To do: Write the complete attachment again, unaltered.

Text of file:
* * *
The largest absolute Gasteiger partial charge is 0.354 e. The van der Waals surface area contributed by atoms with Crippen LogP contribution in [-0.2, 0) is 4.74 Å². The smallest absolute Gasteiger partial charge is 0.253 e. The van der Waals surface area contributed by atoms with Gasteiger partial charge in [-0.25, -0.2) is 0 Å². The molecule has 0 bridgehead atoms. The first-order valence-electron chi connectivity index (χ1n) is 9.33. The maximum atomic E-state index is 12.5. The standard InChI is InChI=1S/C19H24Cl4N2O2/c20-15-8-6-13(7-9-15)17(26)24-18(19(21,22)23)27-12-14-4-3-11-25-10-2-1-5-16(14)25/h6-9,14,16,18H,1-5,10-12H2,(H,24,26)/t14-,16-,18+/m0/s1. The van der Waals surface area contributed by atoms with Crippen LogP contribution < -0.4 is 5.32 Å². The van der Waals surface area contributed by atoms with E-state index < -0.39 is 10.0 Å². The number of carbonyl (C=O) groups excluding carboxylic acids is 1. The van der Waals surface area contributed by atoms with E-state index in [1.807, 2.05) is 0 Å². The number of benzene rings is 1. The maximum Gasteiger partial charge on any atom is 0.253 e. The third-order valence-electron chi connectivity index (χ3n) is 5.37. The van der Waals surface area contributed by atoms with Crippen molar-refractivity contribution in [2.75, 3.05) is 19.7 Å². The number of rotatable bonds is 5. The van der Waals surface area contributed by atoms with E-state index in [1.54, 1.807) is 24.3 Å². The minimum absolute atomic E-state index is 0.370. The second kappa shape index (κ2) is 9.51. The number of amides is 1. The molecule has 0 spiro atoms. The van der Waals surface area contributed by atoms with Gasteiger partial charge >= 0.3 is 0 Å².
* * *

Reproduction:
The largest absolute Gasteiger partial charge is 0.354 e. The van der Waals surface area contributed by atoms with Crippen LogP contribution in [-0.2, 0) is 4.74 Å². The smallest absolute Gasteiger partial charge is 0.253 e. The van der Waals surface area contributed by atoms with Gasteiger partial charge in [-0.25, -0.2) is 0 Å². The molecule has 0 bridgehead atoms. The first-order valence-electron chi connectivity index (χ1n) is 9.33. The maximum atomic E-state index is 12.5. The standard InChI is InChI=1S/C19H24Cl4N2O2/c20-15-8-6-13(7-9-15)17(26)24-18(19(21,22)23)27-12-14-4-3-11-25-10-2-1-5-16(14)25/h6-9,14,16,18H,1-5,10-12H2,(H,24,26)/t14-,16-,18+/m0/s1. The van der Waals surface area contributed by atoms with Crippen LogP contribution < -0.4 is 5.32 Å². The van der Waals surface area contributed by atoms with E-state index < -0.39 is 10.0 Å². The number of carbonyl (C=O) groups excluding carboxylic acids is 1. The van der Waals surface area contributed by atoms with E-state index in [1.807, 2.05) is 0 Å². The number of benzene rings is 1. The maximum Gasteiger partial charge on any atom is 0.253 e. The third-order valence-electron chi connectivity index (χ3n) is 5.37. The van der Waals surface area contributed by atoms with Crippen molar-refractivity contribution in [2.75, 3.05) is 19.7 Å². The number of rotatable bonds is 5. The van der Waals surface area contributed by atoms with E-state index in [1.54, 1.807) is 24.3 Å². The minimum absolute atomic E-state index is 0.370. The second kappa shape index (κ2) is 9.51. The number of amides is 1. The molecule has 0 spiro atoms. The van der Waals surface area contributed by atoms with Gasteiger partial charge >= 0.3 is 0 Å².